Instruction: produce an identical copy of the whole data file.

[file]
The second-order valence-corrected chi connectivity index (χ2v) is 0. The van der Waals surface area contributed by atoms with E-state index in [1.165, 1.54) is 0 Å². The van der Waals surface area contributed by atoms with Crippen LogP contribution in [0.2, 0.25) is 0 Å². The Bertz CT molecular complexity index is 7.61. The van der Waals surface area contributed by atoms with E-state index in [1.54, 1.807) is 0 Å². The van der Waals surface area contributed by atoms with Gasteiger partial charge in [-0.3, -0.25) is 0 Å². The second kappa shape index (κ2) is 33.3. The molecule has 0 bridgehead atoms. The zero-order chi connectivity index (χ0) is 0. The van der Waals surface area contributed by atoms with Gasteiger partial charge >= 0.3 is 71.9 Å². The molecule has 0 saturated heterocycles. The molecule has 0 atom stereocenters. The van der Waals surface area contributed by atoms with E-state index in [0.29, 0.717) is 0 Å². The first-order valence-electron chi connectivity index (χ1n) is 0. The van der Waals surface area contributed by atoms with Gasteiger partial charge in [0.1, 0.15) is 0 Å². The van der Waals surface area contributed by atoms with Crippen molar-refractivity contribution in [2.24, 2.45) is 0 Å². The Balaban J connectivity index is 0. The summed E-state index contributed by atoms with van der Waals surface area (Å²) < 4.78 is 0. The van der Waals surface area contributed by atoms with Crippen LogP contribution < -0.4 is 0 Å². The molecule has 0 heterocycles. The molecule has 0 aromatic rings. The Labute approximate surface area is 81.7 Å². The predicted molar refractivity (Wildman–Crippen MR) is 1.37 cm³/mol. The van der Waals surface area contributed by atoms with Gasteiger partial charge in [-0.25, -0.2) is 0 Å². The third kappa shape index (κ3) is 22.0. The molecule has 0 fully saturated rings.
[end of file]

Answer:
The second-order valence-corrected chi connectivity index (χ2v) is 0. The van der Waals surface area contributed by atoms with E-state index in [1.165, 1.54) is 0 Å². The van der Waals surface area contributed by atoms with Crippen LogP contribution in [0.2, 0.25) is 0 Å². The Bertz CT molecular complexity index is 7.61. The van der Waals surface area contributed by atoms with E-state index in [1.54, 1.807) is 0 Å². The van der Waals surface area contributed by atoms with Gasteiger partial charge in [-0.3, -0.25) is 0 Å². The second kappa shape index (κ2) is 33.3. The molecule has 0 bridgehead atoms. The zero-order chi connectivity index (χ0) is 0. The van der Waals surface area contributed by atoms with Gasteiger partial charge >= 0.3 is 71.9 Å². The molecule has 0 saturated heterocycles. The molecule has 0 atom stereocenters. The van der Waals surface area contributed by atoms with E-state index in [0.29, 0.717) is 0 Å². The first-order valence-electron chi connectivity index (χ1n) is 0. The van der Waals surface area contributed by atoms with Gasteiger partial charge in [0.1, 0.15) is 0 Å². The van der Waals surface area contributed by atoms with Crippen molar-refractivity contribution in [2.24, 2.45) is 0 Å². The Balaban J connectivity index is 0. The summed E-state index contributed by atoms with van der Waals surface area (Å²) < 4.78 is 0. The van der Waals surface area contributed by atoms with Crippen LogP contribution < -0.4 is 0 Å². The molecule has 0 heterocycles. The molecule has 0 aromatic rings. The Labute approximate surface area is 81.7 Å². The predicted molar refractivity (Wildman–Crippen MR) is 1.37 cm³/mol. The van der Waals surface area contributed by atoms with Gasteiger partial charge in [-0.25, -0.2) is 0 Å². The third kappa shape index (κ3) is 22.0. The molecule has 0 fully saturated rings.